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News & Press: Health Centers in the News

Catherine’s Helps Patients Live Heart Smart

Wednesday, May 22, 2019  
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Each May marks National High Blood Pressure Education Month, as well as Stroke Awareness Month. The two are intimately connected. Many medical professionals call hypertension the silent killer because it doesn’t often present with symptoms. Instead, over time, uncontrolled high blood pressure can quietly damage your blood vessels, heart, eyes, kidneys, and brain — with sometimes-fatal consequences, such as heart failure or stroke.


According to the Centers for Disease Control and Prevention, about 75 million adults in the United States have high blood pressure — and only about half have their condition under control. As a result, high blood pressure and its resulting complications costs the United States $48.6 billion every year.


However, checking everyone’s blood pressure at all points of contact with the health care system can help more people understand their condition and receive the appropriate treatment, whether that includes medication or lifestyle changes. But for real success, the work that comes after the diagnosis is most important. At community health centers like Catherine’s Health Center in Grand Rapids, patients work with their care team to draft a treatment plan and access wraparound support services that position them for heart-healthy success.


Nearly ten years ago, Catherine’s Health Center began participating in Michigan’s WISEWOMAN Program, which focused on screening, risk identification, and risk reduction strategies related to cardiovascular disease. In addition to traditional clinical interventions, the 150 women participating in the WISEWOMAN program at Catherine’s Health Center had access to one-on-one health coaching, free membership to a weight loss or diabetes prevention program, free gardening supplies and gardening education support, and referrals to community partners who could assist them in making healthy lifestyle behavior changes.


“We saw great results and realized that all of our patients could benefit from these strategies,” said Karen Kaashoek, RN, MBA, executive director at Catherine’s Health Center. “That’s why we started Live Heart Smart, which was similar to the WISEWOMAN program but designed to meet the needs of all people and genders.”


AstraZeneca HealthCare Foundation Connections for Cardiovascular HealthSM first funded the program in 2012, and since then, Catherine’s Health Center has grown the Live Heart Smart Program to meet the unique needs of its community. First, they added navigators to help patients get and stay insured, making it more likely that they’d be able to afford and maintain the care they needed. However, that was just the beginning. Once the program started to accept more patients with complicated, comorbid conditions, care managers joined the team. These care managers helped program participants coordinate services, manage medications, and more, leading to better clinical outcomes and engagement. Catherine’s Health Center also identified behavioral health care as a critical component of program success and made sure patients had access to those services, too.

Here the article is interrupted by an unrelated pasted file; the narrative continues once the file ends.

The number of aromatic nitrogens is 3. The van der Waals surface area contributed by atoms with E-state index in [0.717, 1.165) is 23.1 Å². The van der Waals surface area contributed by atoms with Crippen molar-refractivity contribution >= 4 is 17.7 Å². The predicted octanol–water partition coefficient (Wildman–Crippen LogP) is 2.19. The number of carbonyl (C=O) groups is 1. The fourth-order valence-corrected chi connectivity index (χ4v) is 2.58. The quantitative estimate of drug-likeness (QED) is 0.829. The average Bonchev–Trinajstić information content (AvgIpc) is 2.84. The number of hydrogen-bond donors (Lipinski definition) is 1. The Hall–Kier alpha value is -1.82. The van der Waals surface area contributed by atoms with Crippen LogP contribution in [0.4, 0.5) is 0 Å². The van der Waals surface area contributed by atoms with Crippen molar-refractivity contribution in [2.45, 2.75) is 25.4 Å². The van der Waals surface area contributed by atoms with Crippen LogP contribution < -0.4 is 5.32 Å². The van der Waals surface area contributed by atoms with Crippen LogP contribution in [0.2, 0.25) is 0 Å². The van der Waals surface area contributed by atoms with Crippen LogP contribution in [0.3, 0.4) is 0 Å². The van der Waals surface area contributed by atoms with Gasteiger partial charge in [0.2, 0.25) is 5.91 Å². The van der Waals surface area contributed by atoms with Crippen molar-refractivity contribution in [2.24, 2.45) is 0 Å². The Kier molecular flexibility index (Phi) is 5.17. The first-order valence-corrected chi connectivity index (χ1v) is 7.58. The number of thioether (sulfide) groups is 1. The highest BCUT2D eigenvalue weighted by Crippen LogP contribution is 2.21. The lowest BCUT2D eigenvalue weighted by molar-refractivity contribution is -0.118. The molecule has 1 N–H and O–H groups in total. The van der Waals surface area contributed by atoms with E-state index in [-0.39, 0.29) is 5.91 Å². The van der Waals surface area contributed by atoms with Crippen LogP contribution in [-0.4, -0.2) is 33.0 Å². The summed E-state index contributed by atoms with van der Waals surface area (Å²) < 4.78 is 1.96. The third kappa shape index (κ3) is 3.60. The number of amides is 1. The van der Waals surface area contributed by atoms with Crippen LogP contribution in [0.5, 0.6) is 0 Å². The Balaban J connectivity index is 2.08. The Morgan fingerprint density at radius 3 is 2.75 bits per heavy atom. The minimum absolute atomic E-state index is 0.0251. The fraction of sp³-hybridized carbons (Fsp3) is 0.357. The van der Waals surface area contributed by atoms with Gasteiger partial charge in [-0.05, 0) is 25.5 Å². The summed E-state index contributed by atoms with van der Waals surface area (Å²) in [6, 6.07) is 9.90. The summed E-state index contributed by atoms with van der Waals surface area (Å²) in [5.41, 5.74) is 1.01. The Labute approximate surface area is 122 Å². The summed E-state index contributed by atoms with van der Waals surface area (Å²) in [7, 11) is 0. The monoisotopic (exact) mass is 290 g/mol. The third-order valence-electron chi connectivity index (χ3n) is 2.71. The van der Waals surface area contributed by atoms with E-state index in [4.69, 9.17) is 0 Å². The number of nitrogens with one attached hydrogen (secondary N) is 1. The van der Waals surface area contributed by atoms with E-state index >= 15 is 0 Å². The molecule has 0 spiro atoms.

Now, patients with hypertension who seek care at Catherine’s Health Center are guided through every step of the process. “Many low-income people feel helpless and hopeless,” Kaashoek said. “They have doors shut on them all the time. Our goal was to really engage patients as powerful players in their health care journey.” Catherine’s Health Center manages this by providing a menu of customizable health interventions designed to remove barriers that prevent people from becoming partners in their health.


It’s not just about medication and medication adherence, either. Patients are paired with health coaches who help with screenings and manageable lifestyle changes, such as better nutrition, increased activity, and smoking cessation, through motivational interviewing and stages of change assessment. The program also offers classes and activities, such as support groups, a community gardening program, healthy cooking classes, and indoor walking programs.


The results speak for themselves. According to Catherine’s Heart Smart Program outcome analysis, clinical indicators continue to improve across the board. During the last six months of 2018, 74 percent of Heart Smart program participants had dropped their blood pressure under 140/90 (the widely recognized high blood pressure marker), 69 percent had brought their total cholesterol under 200, 43 percent of patients lost weight, and 68 percent dropped their hemoglobin A1C under seven. Program participants also showed modest increases in healthy behaviors, including increasing physical activity, eating better, and smoking cessation.



This isn’t just a localized phenomenon. Health centers’ ability to provide innovative, whole-person care and design programs that fit their patients’ needs is a large part of why they have higher rates of hypertension control than private physicians — 62 percent versus 48 percent, respectively.


Meeting people where they are, acknowledging their personal circumstances, and giving them realistic options is critical to long-term blood pressure management. Catherine’s vision to expand the Live Heart Smart Program and its resulting success is a true testament to the foundation of community health centers to improve the health and well-being of the community members it serves. 

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